Smoke billows from a blazing heap of wood and charcoal as a man cries out for more water, his wife and daughters frantically throwing endless mounds of sand to douse the flames. Passively looking on is his son, Shukri, who uses the opportunity to run to school rather than help. So begins Atash (Thirst), the feature film debut from Tawfik Abu-Wael that has already picked up the Fipresci Award at this year’s Cannes Film Festival, as well as the Special Jury Prize at the 7th Biennale des Cinémas Arabes in Paris.

Set in Abu-Wael’s hometown of Um Al-Fahem (which means Mother of Charcoal in Arabic), the second largest Palestinian town within Israel’s pre-1967 borders, Atash focuses on a family cast adrift in a deserted outpost. Abu Shukri sells charcoal for a living, his wife, their son, and two daughters compelled endlessly to burn stolen wood. Obsessed with water he decides to build a pipeline directly to their house, despite protestations from his family. On the importance of water in the film, Abu-Wael commented, “Water is a power in our region. Whoever controls the water has the power.”

Added to this mix is a dark secret to do with the eldest daughter Gamila that is constantly alluded to but never explicitly revealed, a secret that has forced them to escape the derision of the neighbors. In this near primeval setting, where the unforgiving sun and aridness of the land is etched deeply in the mournful, embittered lines on Abu Shukri’s face, the director sets about unraveling his tale, imbued with an aura of tragedy that would put Sophocles in the shade.

The film is a devastating indictment of the patriarchal order of Arab society, the father’s hulking frame and piercing gaze dominating nearly every scene. At one point he tells his son, “Cursed is the man who trusts women.” Abu-Wael, however, avoids turning the figure of Abu Shukri into a simple villain. Instead we witness a broken man, unbearably burdened by regret and guilt. There is the implication throughout the film of an incestuous relationship between the father and Gamila, as he gazes at her endlessly, his eyes betraying a mix of desire, repulsion, and shame. It is a wonderfully subtle performance by Hussein Yassin Mahajne, considering that neither he nor the rest of the cast are professional actors. One particular scene is electrifying between the two characters, as Abu Shukri implores her to put on a new dress he has bought her in preparation for an imminent feast. “I’ll put it on when you’re my husband or lover,” she replies, an answer for which he slaps her. In a moment of defiance she undresses in front of him, leaving the bewildered man torn between staring at the floor and stealing one last forbidden glimpse of her naked body.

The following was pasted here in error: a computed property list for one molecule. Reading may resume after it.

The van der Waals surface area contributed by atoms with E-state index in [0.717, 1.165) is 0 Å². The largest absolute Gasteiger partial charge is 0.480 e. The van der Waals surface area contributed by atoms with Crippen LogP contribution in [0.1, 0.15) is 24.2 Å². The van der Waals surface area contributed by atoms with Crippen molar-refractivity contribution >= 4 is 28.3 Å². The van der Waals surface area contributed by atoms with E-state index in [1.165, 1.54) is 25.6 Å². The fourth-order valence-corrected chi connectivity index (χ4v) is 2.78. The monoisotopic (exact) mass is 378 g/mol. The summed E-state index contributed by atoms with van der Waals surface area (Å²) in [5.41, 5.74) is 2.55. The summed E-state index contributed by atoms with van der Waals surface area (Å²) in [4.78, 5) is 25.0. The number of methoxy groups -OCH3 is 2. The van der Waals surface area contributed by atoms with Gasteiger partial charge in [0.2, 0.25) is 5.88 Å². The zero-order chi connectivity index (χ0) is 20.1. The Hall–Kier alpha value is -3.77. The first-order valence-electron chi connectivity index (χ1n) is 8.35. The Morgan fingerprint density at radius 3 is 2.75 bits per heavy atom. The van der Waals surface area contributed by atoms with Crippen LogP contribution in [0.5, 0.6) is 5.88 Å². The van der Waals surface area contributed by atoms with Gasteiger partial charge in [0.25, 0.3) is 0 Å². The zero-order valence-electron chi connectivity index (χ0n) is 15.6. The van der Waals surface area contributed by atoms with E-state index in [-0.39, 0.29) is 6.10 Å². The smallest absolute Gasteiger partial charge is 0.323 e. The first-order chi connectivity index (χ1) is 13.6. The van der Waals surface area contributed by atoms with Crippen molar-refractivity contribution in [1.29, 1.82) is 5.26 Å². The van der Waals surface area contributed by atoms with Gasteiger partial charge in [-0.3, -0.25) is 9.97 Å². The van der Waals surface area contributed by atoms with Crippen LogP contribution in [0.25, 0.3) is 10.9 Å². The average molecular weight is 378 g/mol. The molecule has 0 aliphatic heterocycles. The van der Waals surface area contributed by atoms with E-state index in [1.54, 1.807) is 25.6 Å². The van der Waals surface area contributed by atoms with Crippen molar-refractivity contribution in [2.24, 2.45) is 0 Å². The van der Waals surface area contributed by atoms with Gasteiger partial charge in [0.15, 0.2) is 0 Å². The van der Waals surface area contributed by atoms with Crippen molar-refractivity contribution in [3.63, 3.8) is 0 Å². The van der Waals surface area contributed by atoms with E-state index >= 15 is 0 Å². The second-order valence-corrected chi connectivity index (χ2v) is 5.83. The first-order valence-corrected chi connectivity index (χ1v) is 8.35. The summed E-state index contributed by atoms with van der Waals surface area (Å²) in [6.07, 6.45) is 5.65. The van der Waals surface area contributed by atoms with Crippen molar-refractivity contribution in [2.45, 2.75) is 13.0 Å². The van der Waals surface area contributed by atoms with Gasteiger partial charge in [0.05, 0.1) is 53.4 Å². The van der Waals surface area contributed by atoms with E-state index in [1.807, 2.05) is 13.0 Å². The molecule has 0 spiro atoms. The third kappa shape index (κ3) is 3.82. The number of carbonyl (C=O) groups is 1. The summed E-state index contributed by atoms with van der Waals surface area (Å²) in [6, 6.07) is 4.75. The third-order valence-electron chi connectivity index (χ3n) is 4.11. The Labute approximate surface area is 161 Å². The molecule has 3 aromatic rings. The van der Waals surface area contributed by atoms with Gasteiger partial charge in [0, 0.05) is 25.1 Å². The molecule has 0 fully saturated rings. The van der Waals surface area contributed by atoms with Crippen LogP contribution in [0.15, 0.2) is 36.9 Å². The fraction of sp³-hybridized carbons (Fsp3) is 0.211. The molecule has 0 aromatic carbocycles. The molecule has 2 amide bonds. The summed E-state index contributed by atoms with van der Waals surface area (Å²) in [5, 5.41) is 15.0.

Commenting on the aesthetic style of his film, Abu-Wael told Bidoun, “I wanted to look at the conflict from my point of view, not with clichéd or typical imagery. I tried to find new images and new metaphors. This is my style, to use super 35, widescreen, also handheld footage. I like composition and creating the contrast between colors and lights.” Atash is undeniably beautiful, the harsh landscape providing ample opportunities for the director to show off visual flourishes that suggest a genuine cinematic talent. When the family first successfully install their pipeline, the gushing streams of water are lit in such a way as to take on a near celestial glow. Elsewhere, plumes of smoke and steam waft across the screen, the inescapable heat portentously alluding to the inevitably shattering climax.

The Palestinian–Israeli conflict takes a back seat for much of the film, although it lingers in the background, a shadow creeping into the edge of frame. This could be attributed to the fact that the film was financed entirely with Israeli money, although Abu-Wael defiantly noted, “It’s a Palestinian story. I don’t care from where I take the money. No one told me what to do. I’m a Palestinian who lives in Israel. I didn’t transfer to Israel. Israel transferred to me. They’re not doing me a favor giving me money to make the film.”

Ultimately this is a film about the politics of family relationships, the politics of one’s relationship with the land around one and the demons within, or, as Abu-Wael puts it, “the thirst for water, for sex, for love, for freedom, for Dostoevsky, for Shakespeare, for Tarkovsky. The thirst for life.”

Atash (Thirst), 2004. Dir. Tawfik Abu-Wael, Palestine/Israel, Arabic, 110 min.